WSVN — How would you feel if you got a visitor over and over, coming to see you, expecting a hookup with another man. Surprised? Irritated? Worried? Clearly someone is playing a trick on one South Florida woman, but is that legal to do? It's why she called Help Me Howard with Patrick Fraser.

When your parents and grandparents are diplomats, you meet people most of us just see on the news.

Tamara Oyarzabal: "The prime minister of Greece. The president of Austria."

Tamara Oyarzabal has met many famous people. Recently though, she has been meeting people she does not want to meet.

Tamara Oyarzabal: "Somebody put my address, including my exact apartment number, on a gay hookup website called Grindr."

Grindr is an app for gay men to go meet other men. In Tamara's case, three or four times a week someone who calls himself Ahmed, tells men to come meet him and he gives them the address of Tamara's Brickell Avenue condo. They then show up.

Tamara Oyarzabal: "Well they just say they are coming to see Ahmed and they are coming from Grindr and you put two and two together given the type of website it is and it's very clear what they are coming for."

She has security which blocks most of the men from making it to her door, but one did come up and knock and he showed her a picture of the Ahmed he thought he was going to meet.

Tamara Oyarzabal: "And the security chief also looked at them and he said that he did not recognize that person as somebody living in the building."

The so-called Ahmed was probably using another guys picture, but the Grindr app also has a GPS feature which showed where Ahmed was.

Tamara Oyarzabal: "The GPS point of this person Ahmed was shown as somebody in my building."

And her address popping up as Ahmeds toys with her is not a typo or accident.

Tamara Oyarzabal: "They chat with him and he invites them over and gives my address, so it's an ongoing thing. It's not a one time mistake."

It's been going on for months. Most of the people who come to her building understand they have been tricked just like her, but Tamara says one day…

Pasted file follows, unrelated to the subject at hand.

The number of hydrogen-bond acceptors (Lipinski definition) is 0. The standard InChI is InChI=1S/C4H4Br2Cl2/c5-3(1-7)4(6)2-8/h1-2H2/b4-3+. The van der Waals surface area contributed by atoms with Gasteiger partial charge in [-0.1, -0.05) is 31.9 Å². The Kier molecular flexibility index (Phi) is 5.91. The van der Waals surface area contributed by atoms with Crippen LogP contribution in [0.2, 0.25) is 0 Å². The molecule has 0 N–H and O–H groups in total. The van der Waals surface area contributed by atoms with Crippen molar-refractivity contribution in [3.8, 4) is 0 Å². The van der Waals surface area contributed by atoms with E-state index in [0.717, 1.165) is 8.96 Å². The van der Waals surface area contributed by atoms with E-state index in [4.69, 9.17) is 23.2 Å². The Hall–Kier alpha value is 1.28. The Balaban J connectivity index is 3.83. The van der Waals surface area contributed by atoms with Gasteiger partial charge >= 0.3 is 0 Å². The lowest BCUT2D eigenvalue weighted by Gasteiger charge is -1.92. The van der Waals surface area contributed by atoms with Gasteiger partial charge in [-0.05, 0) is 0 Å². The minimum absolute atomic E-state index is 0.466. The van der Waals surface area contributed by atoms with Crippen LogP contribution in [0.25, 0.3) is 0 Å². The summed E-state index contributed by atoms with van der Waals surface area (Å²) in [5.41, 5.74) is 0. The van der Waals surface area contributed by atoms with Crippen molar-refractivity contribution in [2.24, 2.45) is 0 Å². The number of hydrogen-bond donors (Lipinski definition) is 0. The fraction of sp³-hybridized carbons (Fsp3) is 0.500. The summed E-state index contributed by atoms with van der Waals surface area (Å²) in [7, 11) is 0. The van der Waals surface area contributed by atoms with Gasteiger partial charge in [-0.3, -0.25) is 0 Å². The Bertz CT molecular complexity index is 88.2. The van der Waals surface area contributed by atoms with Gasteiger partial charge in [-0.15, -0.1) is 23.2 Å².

Tamara Oyarzabal: "One day I might get somebody who is not nice. Who is drunk or violent and if it's somebody in my building, it's scary."

Tamara has complained to Grindr, contacted the police and so far nothing has been done to stop Ahmed.

Tamara Oyarzabal: "Whenever someone calls or I get a knock on the door, my blood pressure goes up."

So Howard, is what some person is doing to Tamara illegal?

Howard Finkelstein: "Yes. This is what the law calls cyber stalking. In other words, using the internet to harass someone and intentionally cause them emotional distress."

We first tried to track down Ahmed. We got in touch with him, When he asked us for a picture and we didn't send it, he stopped communicating with us.

I then contacted Grindr. A spokesperson wrote, "It deeply troubles us to learn about the extreme misuse of Grindr that you are describing."

He added, "We do take action against a user when we learn of violations of our Terms of Service."

Tamara has filed a complaint with Grindr about the man who calls himself Ahmed and the Grindr spokesperson wrote, "Together, we will work to keep these users out of the Grindr community."

Howard Finkelstein: "Legally, it's unclear if Grindr has to do anything to stop this stalker. But if something were to happen, who knows what a court would do. So it's smart business for Grindr to get the user out of their system."

Tamara hopes the identity of the man claiming to be Ahmed is caught before it's too late.

Tamara Oyarzabal: "Who knows in the mind of this person what is going on and what it can escalate to."

Patrick Fraser: "Which is why it's best for Grindr to get Ahmed off their app. Now some good news, over the past few days, Tamara says the visitors looking for Ahmed have stopped and while Ahmed could be charged with stalking, it would only happen if Grindr notified the police of the person's identity. Interestingly they are not required by law to volunteer that information. It's up to them whether or not to do it."

Gotten a surprise visit from an unwanted problem? Apt to give up trying to solve it? Don't do that. Contact us. Hopefully we can arrive and open the door to a welcoming solution.

With this Help Me Howard, I'm Patrick Fraser, 7News.

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